1. 1902 - the English pediatrician George Still described a condition analogous to ADHD. He regarded it as innate and not caused by the environment.
  2. The 1918–1919 influenza pandemic left many survivors with encephalitis, affecting their neurological functions. Some of these exhibited immediate behavioral problems which correspond to ADD. This caused many to believe that the condition was the result of injury rather than genetics.
    3.1937 - Dr. Bradley in Providence RI reported that a group of children with behavioral problems improved after being treated with stimulant medication.
  3. 1957 - the stimulant Methylphenidate (Ritalin) became available.
  4. 1960 - Stella Chess described "Hyperactive Child Syndrome" introducing the concept of hyperactivity not being caused by brain damage.
  5. By 1966, following observations that the condition existed without any objectively observed pathological disorder or injury, researchers changed the terminology from Minimal Brain Damage to Minimal Brain Dysfunction. (Source: Oxford English Dictionary Online)
  6. 1970s - Canadian Virginia Douglas released various publications to promote the idea that attention deficit was of more significance than the hyperactivity, influencing the American Psychiatric Association.
  7. 1971 - the Church of Scientology set up the Citizen's Commission on Human Rights (CCHR), which lobbied using the media against psychiatric medication in general, and Ritalin in particular.
  8. 1973 - Dr Ben F. Feingold, once a Professor of Allergy in San Francisco, claimed that hyperactivity was increasing in proportion to the level of food additives.
  9. 1980 - the name Attention Deficit Disorder (ADD) was first introduced in DSM-III, the 1980 edition.
  10. 1987 - the DSM-IIIR was released changing the diagnosis to "Undifferentiated Attention Deficit Disorder."
  11. 1994 - DSM-IV described three groupings within ADHD, which can be simplified as: mainly inattentive; mainly hyperactive-impulsive; and both in combination.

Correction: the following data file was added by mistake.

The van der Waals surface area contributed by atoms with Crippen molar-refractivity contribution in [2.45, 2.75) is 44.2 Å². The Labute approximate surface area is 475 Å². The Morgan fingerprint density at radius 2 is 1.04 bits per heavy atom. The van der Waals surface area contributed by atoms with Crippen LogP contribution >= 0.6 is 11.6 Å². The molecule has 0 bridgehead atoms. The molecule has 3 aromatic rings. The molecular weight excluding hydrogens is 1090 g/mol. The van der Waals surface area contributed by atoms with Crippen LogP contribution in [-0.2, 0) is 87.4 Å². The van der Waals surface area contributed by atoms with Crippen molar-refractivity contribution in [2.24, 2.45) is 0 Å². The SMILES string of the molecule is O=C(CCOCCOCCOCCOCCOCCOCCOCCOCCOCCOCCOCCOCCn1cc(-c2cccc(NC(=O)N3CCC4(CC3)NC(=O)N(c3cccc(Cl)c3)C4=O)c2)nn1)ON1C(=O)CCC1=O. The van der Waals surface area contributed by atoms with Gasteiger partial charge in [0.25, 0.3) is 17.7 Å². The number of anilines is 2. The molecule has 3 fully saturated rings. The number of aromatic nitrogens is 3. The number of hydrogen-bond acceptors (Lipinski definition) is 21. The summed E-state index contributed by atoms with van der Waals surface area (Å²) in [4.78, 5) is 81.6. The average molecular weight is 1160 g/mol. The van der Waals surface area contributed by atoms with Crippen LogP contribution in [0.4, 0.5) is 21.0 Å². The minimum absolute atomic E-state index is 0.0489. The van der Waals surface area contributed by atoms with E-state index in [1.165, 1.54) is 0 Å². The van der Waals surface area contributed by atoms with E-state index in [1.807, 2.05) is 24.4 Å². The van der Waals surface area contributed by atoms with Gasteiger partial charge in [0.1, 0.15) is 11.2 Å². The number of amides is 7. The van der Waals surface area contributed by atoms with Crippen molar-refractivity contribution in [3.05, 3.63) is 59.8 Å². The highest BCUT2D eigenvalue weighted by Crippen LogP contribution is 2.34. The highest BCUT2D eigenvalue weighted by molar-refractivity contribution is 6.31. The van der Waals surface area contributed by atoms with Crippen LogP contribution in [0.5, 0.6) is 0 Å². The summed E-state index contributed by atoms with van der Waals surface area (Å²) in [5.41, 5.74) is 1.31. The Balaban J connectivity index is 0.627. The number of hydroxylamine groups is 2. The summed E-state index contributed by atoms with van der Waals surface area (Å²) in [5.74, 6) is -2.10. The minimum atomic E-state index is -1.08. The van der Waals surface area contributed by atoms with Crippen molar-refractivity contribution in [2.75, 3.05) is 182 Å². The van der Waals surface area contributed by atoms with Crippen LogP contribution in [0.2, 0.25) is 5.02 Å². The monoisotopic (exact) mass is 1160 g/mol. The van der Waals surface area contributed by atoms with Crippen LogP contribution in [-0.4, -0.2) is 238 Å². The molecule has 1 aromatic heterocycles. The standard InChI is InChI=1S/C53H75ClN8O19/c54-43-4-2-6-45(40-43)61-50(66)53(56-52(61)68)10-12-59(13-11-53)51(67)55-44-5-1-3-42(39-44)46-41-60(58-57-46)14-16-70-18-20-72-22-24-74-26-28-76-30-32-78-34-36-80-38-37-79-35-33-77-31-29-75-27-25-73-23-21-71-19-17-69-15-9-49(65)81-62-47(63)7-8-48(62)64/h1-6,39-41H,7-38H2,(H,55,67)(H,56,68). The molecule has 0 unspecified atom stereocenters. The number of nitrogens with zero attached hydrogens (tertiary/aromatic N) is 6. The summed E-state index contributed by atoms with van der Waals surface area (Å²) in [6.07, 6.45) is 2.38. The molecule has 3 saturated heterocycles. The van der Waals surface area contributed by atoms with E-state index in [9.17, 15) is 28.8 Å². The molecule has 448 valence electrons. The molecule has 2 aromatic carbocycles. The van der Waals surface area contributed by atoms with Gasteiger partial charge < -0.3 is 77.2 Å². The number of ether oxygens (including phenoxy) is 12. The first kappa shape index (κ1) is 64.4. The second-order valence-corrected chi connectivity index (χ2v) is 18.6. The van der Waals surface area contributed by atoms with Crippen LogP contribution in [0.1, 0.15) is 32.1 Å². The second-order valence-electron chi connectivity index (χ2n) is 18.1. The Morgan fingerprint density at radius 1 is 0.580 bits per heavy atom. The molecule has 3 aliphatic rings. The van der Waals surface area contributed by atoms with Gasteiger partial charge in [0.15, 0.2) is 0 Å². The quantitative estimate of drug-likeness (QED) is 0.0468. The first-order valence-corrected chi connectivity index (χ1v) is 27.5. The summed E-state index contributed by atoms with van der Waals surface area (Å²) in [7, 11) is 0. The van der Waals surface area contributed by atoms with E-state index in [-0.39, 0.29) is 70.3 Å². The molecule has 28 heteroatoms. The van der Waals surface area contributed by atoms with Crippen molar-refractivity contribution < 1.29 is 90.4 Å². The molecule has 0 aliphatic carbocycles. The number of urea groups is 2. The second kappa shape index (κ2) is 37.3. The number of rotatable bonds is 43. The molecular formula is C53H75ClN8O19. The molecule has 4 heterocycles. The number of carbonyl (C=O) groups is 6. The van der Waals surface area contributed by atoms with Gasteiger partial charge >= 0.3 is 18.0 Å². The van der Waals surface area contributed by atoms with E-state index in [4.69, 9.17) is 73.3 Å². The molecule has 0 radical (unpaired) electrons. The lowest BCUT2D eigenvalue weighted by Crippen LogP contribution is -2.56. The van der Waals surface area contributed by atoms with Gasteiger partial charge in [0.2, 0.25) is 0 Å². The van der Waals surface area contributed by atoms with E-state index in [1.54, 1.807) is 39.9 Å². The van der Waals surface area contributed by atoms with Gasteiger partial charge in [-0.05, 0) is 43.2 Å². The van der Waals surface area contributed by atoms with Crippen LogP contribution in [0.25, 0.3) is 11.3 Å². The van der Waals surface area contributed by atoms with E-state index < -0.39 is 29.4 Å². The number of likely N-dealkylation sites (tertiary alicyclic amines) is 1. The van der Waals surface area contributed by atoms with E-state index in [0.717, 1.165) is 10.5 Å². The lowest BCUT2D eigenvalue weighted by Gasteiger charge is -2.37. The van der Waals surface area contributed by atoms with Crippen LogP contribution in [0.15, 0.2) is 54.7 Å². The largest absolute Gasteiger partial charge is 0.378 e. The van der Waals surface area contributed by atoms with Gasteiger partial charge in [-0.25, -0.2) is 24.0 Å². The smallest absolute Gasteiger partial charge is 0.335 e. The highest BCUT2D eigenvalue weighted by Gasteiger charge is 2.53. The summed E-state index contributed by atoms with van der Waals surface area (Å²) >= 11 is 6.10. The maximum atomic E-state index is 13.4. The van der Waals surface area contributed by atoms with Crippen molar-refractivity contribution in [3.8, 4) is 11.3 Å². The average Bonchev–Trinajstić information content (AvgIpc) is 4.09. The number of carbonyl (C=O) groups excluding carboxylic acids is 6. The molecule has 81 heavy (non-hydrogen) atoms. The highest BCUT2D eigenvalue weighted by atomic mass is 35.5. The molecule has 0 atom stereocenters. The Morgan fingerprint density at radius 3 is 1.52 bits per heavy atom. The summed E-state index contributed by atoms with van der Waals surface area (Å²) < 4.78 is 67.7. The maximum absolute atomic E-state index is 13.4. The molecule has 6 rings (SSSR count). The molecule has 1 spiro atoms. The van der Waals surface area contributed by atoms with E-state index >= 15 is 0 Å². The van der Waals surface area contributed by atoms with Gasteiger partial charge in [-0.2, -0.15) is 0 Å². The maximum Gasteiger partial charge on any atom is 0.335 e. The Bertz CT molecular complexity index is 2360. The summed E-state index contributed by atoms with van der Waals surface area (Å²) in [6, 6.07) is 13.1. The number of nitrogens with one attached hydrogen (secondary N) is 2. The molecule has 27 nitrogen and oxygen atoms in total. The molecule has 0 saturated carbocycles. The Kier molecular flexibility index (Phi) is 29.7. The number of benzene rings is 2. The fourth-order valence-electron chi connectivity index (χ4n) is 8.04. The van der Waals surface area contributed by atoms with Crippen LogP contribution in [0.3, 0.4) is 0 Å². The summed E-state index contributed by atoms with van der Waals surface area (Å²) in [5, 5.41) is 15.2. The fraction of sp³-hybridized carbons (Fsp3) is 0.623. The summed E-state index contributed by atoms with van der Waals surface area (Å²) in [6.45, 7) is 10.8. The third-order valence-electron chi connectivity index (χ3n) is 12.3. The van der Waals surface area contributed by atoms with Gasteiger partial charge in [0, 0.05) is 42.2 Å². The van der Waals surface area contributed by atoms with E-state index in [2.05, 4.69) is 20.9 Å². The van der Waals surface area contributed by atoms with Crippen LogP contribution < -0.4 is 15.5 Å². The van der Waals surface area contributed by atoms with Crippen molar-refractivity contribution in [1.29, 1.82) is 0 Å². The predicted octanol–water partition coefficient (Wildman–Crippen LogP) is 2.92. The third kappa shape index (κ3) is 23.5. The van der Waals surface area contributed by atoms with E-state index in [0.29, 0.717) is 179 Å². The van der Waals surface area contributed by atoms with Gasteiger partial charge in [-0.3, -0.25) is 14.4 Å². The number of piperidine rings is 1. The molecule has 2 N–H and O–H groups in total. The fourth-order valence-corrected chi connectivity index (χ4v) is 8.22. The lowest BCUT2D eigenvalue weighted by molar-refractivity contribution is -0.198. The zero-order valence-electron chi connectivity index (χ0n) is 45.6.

12. 1998 - the NIH developed and issued a Consensus Statement attesting to the existence of ADHD. A link is provided in the External Links section below.

Evidence for ADHD as an organic phenomenon
Brain imaging research using magnetic resonance imaging (MRI) has shown that differences exist between the brains of children with and without ADHD, though these differences have not been shown in any way to be pathological in nature. Additionally PET studies have shown there might be a link between a person's ability to pay continued attention to external directives and the use of glucose - the body's major fuel - in the brain. In adults diagnosed with ADHD, the brain areas that control attention use less glucose and appear to be less active, suggesting that a lower level of activity in some parts of the brain may cause inattention (Zametkin et al.). However, there is no evidence that this low level of glucose in fact causes the low level of attention to external direction; it could in fact be no more than an indicator for low attention, or in the alternative, superior self-direction.

Also worth noting are the results of some studies using SPECT (Single Photon Emission Computed Tomography). One study (Lou et al. in Arch. Neurol. 46(1989) 48-52) found people labeled as ADHD have reduced blood circulation in the striatum. But even more significant may be the discovery that people with ADHD seem to have a significantly higher concentration of dopamine transporters in the striatum (Dougherty et al. in Lancet 354 (1999) 2132-2133; Dresel et al. in Eur.J.Nucl.Med. 25 (1998) 31-39). Researchers have also shown that individuals labeled as either bipolar or ADHD often have variant dopamine receptor alleles. Researchers have reported, for example, that DRD4 7 repeat alleles appear more frequently in certain aboriginal cultures with low population densities such as the Amazon, whereas DRD4 2 repeat alleles are especially common in higher population density regions, including the Orient.